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Thursday, May 9, 2024

Quahog Study Commission Recommends Transplants, Monitoring

Save the quahogs!

By Rob Smith / ecoRI News staff

Credit: NOAA Fisheries/Julie Rose
More transplants, more monitoring, and maybe even more nitrogen in Narragansett Bay.

Those are the main recommendations coming from a joint legislative study commission investigating the decline of quahog catches in the bay.

The commission, which has been meeting every month since September, concluded its work during a final meeting on April 30, when it approved a final report outlining its findings and recommendations on what to do about them.

The decline of the quahog in Narragansett Bay has been something of an ontological mystery for quahoggers and bay scientists during the past two decades. The number of quahogs caught wild in bay waters has been slowly declining for much of the 20th century, not counting a pair of peaks in the 1960s and ’80s.

According to data from the Department of Environmental Management, quahog landings have declined to levels between 400,000 and 1 million pounds a year since 2005, a dip similar to those seen in other New England states. The numbers are a far cry from the more than 4 million pounds of quahogs caught at the 1982 peak.

Among the recommendations the commission voted to approve: boosting the state’s quahog transplant program to increase shellfish hatchlings in the bay; establishing more spawning sanctuaries; and developing a long-term restoration plan for the upper bay.

What’s not among the recommendations? Pledges to add more nitrogen in the bay to offset the dozen wastewater treatment plants. Heavily advocated for by shellfisherman, who view a direct link between the cleanup of the bay and the decline in quahog landings, adding nitrogen was opposed by other commission members, including DEM. 

The state agency noted that it may not fix the decline in quahogs, and the state did not have enough data to pinpoint a number that would increase quahogs and satisfy the federal requirements in the federal Clean Water Act.

“We’re permit writers,” said David Borkman, a DEM environmental scientist who represented the department on the study commission. “At the end of the day we have to come up with a number.”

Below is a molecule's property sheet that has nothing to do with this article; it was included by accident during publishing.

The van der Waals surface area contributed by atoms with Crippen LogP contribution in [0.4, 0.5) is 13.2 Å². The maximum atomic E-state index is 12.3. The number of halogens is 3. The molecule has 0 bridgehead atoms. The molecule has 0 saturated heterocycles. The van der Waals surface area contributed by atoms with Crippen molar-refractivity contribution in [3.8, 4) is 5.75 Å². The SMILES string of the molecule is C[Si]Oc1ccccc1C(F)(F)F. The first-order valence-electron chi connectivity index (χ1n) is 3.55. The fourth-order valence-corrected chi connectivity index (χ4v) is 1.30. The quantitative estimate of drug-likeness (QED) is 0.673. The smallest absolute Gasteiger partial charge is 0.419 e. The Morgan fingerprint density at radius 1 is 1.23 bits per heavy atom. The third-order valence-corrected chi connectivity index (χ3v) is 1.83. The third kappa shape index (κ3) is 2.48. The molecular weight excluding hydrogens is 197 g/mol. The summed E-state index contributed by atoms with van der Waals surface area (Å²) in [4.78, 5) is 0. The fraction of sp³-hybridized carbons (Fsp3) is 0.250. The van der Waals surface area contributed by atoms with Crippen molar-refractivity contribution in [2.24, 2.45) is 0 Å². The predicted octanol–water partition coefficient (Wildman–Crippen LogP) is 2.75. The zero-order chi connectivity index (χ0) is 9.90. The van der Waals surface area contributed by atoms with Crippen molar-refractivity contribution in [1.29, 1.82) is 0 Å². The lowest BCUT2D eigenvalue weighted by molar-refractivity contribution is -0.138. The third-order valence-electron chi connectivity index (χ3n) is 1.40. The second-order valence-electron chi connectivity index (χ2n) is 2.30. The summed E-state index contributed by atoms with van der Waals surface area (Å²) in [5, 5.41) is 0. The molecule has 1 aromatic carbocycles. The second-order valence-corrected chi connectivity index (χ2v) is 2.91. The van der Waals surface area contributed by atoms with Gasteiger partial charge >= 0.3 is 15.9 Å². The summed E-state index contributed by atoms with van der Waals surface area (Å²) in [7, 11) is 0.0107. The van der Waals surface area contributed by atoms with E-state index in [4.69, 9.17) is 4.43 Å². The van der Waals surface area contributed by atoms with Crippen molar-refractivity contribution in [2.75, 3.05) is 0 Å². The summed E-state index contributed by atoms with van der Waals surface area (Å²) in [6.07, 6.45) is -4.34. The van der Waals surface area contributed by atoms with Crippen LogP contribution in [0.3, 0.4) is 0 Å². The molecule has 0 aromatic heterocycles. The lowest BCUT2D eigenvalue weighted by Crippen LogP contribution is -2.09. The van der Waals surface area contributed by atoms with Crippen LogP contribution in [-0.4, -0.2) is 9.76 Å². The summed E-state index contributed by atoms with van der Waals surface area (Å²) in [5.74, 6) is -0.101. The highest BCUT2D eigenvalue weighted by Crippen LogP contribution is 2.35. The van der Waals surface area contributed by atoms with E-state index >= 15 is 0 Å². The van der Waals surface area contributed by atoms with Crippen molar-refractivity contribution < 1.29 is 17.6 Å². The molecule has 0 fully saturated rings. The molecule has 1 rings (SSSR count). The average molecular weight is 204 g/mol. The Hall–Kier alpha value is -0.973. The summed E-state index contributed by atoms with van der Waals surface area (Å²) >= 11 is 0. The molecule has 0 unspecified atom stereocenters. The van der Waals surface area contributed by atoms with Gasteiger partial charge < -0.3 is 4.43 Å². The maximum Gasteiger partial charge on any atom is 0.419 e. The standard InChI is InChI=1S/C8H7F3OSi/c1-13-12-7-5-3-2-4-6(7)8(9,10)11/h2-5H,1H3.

Borkman said there was not enough available data to make a proper determination whether increasing nitrogen would help, but said the department was open to creating a plan to study the issue.

Jim Boyd, a shellfisherman who up until a few years ago was the deputy chief for the Coastal Resources Management Council, acknowledged the difficulties of increasing nitrogen in the bay.

“We recognize with the department’s strong objection, the technical feasibility issues for the Narragansett Bay Commission, that it’s unlikely that would happen, but we’re still supporting it because it is feasible, and it should be explored,” Boyd said.

An industry that once boasted a vibrant local economy, with hundreds of quahoggers harvesting clams out of the bay, has now been whittled down to a couple dozen fishers, many of them slowly aging out of the industry. 

Representatives of the shellfishing industry on the study commission expressed concerns that quahogging as a vocation would vanish just as the quahogs are vanishing from the bay.

Commission members have, at times, clashed during the past eight months over why quahogs have declined in the bay, and what the state should do about it.

For quahoggers and shellfishermen, it’s a case of correlation very much equaling causation. The state’s shellfishermen have heavily advocated that the decrease in nitrogen from the state’s wastewater treatment plants is a key cause of the decline in quahogs over the past 20 years.

DEM has spent much of the past 21 years getting the dozen or so wastewater treatment plants that discharge in or around Narragansett Bay to reduce the amount of nitrogen associated with their discharges under the authority of the Clean Water Act, which dictates public waters must be fishable and swimmable. 

The inciting action to crack down on the treatment plants for DEM was the hypoxic event in Greenwich Bay in 2003, when a million menhaden died in the bay’s waters due to a lack of dissolved oxygen in the water.

Unfortunately, an easy answer as to declining quahogs is still unknown, as nitrogen isn’t the only thing that’s changed in Narragansett Bay. The impacts of climate change have seen waters in the bay increase over time, and as the bay has been cleaned up, quahogs’ natural predators are moving into waters that were previously vacant of most predators.

Commission chairs Rep. Joseph Solomon, D-Warwick, and Sen. Alana DiMario, D-North Kingstown, pledged to include more resources for DEM’s quahog transplant program within the state budget next month.

“We’re going to be in direct contact with the House and Senate Finance committees to include that in the budget,” Solomon told the commission. “It’s a very necessary thing to keep the industry going.”